“Do not imitate the riding or movements shown in this game,” MX vs. ATV Legends proclaims boldly on its load screens. And after the first of many emergency ward-filling accidents, you’ll understand why.
Dirt bike riders are a different breed, and much like your avatar in this game, they don’t seem to have their safety switch turned on. Big jumps, bigger landings, and riding dirt specialised vehicles at lightspeed across angles that shouldn’t be physically possible, are just some of the many ways to crash and burn in MX vs. ATV Legends. Luckily, your internal organs and multiple appendages won’t have to suffer for the mistakes of your virtual body.
You can choose to ride Motocross (MX) bikes, thrash around on four-wheeler ATVs, or even enjoy the bouncy car spectacular, the MTV (basically an ATV with a roof). Each vehicle presents a slightly different challenge and a unique way to enjoy MX vs. ATV Legends. While the ATVs and MTVs can be a lot of fun to explore the open world environments, they are nigh on impossible to race with. Where the AI in MX races doesn’t really knock you about, in the four-wheel races, they see you as an obstacle blocking their perfect racing line and almost go out of their way to PIT manoeuvre you into oblivion.
One of the first things you will notice as you hurtle your pre-corpse around the game is that the physics are overly bouncy. It leans into an arcade style of racing which can be a little weird to get used to at first – especially when landing from big jumps where the margins for landing safely (and most importantly quickly) are remarkably close to the point where you completely wipe out. The penalty for putting your face three feet into the side of a dirt pile the size of your kitchen is incredibly steep, too. You’ll very slowly be reset back to the middle of the track at a dead stop, which can hurt even more if you’re on a slope as you’ll start rolling backwards almost immediately. It’s about as fun as it sounds.
MX vs. ATV Legends is competitive, but only in the sense that the AI is lethally consistent, so it puts the pressure back on your riding style to walk away with the wins. Consistency is the key here. You don’t even need to be outrageously fast to win, you start by not falling off and already you’re on track to beating 50 per cent of the field. Then you add in jump timing to maximise the track flow and the results start taking care of themselves. There’s a handy supply of tools at your disposal which will let you ride to your own limits. You don’t have to use everything they teach you in game, but eventually you’ll find a reason to try something new, and it may just change the way you race.
“One of the first things you will notice as you hurtle your pre-corpse around the game is that the physics are overly bouncy.”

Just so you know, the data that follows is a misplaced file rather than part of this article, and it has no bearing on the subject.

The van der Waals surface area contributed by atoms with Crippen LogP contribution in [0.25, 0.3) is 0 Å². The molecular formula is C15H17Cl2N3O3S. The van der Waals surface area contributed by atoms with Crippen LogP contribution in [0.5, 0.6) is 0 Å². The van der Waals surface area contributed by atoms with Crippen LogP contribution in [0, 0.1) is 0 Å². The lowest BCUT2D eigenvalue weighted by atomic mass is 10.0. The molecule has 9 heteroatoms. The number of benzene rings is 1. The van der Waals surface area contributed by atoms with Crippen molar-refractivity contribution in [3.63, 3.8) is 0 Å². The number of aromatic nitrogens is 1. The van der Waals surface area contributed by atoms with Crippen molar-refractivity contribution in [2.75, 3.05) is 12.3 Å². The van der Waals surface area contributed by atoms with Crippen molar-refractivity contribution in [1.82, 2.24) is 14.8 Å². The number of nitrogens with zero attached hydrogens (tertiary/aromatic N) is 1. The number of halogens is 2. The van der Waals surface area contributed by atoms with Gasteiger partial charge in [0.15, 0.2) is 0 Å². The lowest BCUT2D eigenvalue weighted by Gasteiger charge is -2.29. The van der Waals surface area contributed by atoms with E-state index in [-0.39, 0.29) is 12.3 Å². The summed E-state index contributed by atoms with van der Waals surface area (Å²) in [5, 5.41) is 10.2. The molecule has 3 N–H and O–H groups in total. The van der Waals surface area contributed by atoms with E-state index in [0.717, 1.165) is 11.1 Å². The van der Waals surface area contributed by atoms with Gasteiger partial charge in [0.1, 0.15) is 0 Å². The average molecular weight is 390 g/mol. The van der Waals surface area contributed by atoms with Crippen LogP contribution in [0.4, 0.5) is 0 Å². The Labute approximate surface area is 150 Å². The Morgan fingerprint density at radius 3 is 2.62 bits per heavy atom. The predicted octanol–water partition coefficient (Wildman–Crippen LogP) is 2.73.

Career mode has you racing a variety of tracks tussling for points with the other racers. Wins gain you fans and sponsors, and give you access to better bikes, better tracks, and more money to purchase upgradeable parts. There are a number of challenging tracks on offer too, not just the standard looped supercross style events, but also lengthy trail runs, which will have you navigating some poorly identified dirt tracks across the sprawling map space in a scrambling race to the finish that will test your orienteering skills.
You can customise your rides with different parts to suit your riding style. Changing your brakes or upgrading your suspension give you a boost in some areas and a decrease in others. And while there are a few pieces that you can change, it won’t take long until you find a set-up that works for you.
Free ride mode is also a heap of fun, opening up large maps that you can explore without having to bump shoulders with 20 other riders. You’ll be able to explore your favourite tracks, or just turn dirt into dust as you chew up the countryside in search of a good view, or just to blow off some steam. It’s a much more zen-like way to approach MX vs. ATV Legends, and it can be incredibly relaxing. There are some collectibles to find, usually at the end of some sort of death-defying jump, but it would’ve been nice to see some more open world activities to occupy your time.
There are some minor hiccups when the music (in this heavily alternative punk rock influenced soundtrack) cuts in and out during racing. Sometimes you’ll barely notice it’s playing, other times it cuts over everything else, including the engine noise, for no apparent reason. There are a few other technical issues that can disrupt an otherwise fun experience, but if your goal here is to immerse yourself in the MX vs. ATV world, you won’t mind them at all. Plus, they’ll likely be eradicated via updates.
MX vs. ATV Legends is a fun hop, skip and jump into the wacky world of giant knobbly tyres, mounds of dirt as big as your house, and spectacular crashes. Fast races and open maps for exploring the boundaries of gravity make for genuine fun, and a worthy addition to the series.
MX vs ATV Legends is available July 1 on PS5, Xbox and PS4.